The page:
Tweedledum and Tweedledee is Ashton being funny. It’s not belly laugh funny, it’s neat as a pin, stiff upper-lip funny, but it works very well. Alex Harrison, Logan Learned, and Samantha Benoit were cute and lovable in the roles of the Tweedle twins and Alice, originally played by Graham Fletcher, Wayne Sleep, and Lesley Collier. (I remember Sleep and Collier very well from their performing days, and envy those who were able to see them in this, or anything else).
The evening’s disappointment for me was the final piece on the program, Façade. It’s not that there isn’t anything to commend it, there’s lots. There’s just nothing in it to get excited about. It’s what to me is typical Ashton choreographic precision and perfection, but nothing that touches the heart. The individual skits (the score, by William Walton was originally created in 1923 to illuminate a suite of poems by Edith Sitwell) reflect the musical pastiche – much of it is clever, some of it is funny, and with its art deco/roaring twenties roots on full display, most of it is quite entertaining. Quite the good time. But it’s distant, with, to me, no enduring value (compare it with Balanchine’s time-specific, but also timeless, Who Cares?) – and although the ingredients are there, it’s much too straightforward to be considered (after the fact) camp. If you will, it’s a façade. It reportedly hasn’t been out of the Royal Ballet rep since it premiered (with the Camargo Society) in 1931– perhaps it just doesn’t travel well.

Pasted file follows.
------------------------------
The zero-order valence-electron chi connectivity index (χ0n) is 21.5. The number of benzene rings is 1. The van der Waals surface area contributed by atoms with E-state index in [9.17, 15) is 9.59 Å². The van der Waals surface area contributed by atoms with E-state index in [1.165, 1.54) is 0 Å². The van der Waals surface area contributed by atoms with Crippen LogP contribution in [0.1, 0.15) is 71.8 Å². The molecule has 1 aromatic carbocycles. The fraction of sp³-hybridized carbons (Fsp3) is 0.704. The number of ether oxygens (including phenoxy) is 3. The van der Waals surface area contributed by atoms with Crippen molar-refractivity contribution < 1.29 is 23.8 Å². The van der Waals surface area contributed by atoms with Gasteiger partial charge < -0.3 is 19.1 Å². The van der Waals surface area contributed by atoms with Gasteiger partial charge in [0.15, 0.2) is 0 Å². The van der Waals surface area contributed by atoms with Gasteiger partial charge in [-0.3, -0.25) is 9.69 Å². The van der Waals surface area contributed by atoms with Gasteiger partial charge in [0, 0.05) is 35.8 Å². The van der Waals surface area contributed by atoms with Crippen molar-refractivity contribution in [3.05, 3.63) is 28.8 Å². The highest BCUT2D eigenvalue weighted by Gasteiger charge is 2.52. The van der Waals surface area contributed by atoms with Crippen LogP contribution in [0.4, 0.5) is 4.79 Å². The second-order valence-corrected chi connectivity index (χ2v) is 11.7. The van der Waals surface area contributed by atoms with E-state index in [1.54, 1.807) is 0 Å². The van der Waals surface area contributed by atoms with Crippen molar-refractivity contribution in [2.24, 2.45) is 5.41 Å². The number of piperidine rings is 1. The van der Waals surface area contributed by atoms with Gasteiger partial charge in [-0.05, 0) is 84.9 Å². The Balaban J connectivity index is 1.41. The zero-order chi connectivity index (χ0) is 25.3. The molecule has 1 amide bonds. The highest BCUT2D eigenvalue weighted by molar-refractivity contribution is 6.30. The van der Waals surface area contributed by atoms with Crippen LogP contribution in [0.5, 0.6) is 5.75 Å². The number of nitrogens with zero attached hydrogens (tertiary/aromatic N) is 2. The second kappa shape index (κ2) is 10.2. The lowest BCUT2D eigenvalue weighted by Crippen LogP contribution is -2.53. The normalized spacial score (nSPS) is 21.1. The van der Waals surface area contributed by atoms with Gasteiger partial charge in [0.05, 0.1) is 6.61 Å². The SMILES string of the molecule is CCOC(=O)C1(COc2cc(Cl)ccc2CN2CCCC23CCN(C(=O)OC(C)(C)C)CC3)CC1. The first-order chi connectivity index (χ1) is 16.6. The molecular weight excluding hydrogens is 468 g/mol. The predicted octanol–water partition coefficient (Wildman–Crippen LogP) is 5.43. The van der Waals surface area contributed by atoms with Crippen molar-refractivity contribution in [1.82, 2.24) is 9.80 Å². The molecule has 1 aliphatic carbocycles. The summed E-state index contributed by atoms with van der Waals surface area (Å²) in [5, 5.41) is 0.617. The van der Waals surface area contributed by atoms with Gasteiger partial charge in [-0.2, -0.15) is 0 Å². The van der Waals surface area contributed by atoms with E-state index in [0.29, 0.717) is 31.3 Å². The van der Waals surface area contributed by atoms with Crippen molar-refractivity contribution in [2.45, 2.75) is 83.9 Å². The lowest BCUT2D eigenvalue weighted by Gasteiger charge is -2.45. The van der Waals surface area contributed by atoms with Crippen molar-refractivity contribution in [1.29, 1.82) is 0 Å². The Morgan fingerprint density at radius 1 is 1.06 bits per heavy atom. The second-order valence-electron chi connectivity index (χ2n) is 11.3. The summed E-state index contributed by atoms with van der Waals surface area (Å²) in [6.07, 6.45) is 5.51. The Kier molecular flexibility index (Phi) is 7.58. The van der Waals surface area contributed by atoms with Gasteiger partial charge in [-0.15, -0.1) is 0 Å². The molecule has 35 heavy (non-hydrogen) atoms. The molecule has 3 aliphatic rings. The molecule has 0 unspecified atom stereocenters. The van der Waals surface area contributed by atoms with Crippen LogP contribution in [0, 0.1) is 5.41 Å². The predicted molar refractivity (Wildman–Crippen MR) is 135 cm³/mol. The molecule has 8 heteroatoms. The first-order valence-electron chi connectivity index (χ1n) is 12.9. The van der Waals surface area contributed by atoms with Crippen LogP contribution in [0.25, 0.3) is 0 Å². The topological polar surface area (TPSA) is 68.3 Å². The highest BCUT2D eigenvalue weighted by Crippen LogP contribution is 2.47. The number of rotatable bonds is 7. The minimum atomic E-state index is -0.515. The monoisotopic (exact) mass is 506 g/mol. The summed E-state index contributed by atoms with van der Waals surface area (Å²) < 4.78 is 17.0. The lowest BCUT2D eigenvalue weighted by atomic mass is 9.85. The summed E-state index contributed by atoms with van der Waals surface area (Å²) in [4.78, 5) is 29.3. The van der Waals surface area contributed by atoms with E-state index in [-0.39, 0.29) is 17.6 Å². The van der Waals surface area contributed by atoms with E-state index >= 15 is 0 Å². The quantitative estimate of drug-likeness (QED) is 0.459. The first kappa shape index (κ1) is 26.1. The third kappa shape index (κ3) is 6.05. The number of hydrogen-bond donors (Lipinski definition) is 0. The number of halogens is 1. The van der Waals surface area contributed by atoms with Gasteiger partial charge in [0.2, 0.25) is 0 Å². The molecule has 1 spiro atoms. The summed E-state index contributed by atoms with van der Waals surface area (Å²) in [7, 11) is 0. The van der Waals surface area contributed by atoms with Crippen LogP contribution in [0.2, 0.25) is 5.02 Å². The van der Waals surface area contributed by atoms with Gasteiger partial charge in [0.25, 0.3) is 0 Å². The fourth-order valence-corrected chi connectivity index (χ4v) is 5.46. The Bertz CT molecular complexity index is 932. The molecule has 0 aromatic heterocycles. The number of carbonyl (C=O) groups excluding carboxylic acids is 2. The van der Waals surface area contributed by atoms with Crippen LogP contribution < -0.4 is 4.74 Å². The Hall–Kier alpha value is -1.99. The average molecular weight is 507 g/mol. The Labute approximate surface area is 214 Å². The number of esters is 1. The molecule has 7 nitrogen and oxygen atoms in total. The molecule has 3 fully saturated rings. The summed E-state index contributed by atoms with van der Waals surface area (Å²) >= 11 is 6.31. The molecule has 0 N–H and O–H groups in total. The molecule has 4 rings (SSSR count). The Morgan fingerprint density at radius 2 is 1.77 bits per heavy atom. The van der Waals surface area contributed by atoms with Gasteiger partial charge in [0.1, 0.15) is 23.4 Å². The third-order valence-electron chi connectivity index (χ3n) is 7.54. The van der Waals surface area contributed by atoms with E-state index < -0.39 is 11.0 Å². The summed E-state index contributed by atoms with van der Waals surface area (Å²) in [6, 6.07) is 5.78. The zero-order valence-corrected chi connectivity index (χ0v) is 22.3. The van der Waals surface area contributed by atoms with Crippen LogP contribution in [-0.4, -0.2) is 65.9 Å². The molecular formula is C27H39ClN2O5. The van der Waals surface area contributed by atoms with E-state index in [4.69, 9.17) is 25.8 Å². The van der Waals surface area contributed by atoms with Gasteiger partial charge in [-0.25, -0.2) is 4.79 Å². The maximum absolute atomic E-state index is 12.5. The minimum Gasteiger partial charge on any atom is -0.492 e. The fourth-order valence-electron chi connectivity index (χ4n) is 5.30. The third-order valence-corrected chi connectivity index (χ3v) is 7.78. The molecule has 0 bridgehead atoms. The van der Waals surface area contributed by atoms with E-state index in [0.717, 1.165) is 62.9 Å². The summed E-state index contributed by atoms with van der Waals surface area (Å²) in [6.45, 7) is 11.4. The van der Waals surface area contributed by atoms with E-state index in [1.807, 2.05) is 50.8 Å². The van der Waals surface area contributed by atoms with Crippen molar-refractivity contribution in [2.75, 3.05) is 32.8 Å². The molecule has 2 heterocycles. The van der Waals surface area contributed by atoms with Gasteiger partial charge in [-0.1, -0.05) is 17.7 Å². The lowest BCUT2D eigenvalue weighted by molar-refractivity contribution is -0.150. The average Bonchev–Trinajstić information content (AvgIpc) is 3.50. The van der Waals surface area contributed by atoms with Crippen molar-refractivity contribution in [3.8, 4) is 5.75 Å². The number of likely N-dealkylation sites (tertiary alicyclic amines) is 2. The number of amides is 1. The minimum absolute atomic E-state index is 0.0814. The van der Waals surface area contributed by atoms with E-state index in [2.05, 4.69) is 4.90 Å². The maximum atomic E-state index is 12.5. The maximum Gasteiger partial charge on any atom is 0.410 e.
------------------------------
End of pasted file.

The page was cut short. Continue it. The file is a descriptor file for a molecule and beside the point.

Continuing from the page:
Of the seven skits (plus a grand finale), I most enjoyed Polka, with Hulland as an underdressed, sensual but at the same time adorable flapper, Valse (with Amy Wood, Christine Windsor, Elizabeth Sykes, and Overstreet), and the tightly-funny, nicely-played Tango-Pasodoble, with Brown and Tlaiye taking aim at bad tango takeoffs.
Regardless of how they impressed me individually, this is a wonderful, and valuable, collection of Ashton pieces that not only is entertaining and well-executed, but that fills a void. Congratulations are in order for Webb, a former Royal Ballet principal; Margaret Barbieri, the company’s Assistant Director and also former Royal Ballet principal (and Webb’s wife), who did most of the stagings; and the highly capable Sarasota Ballet dancers.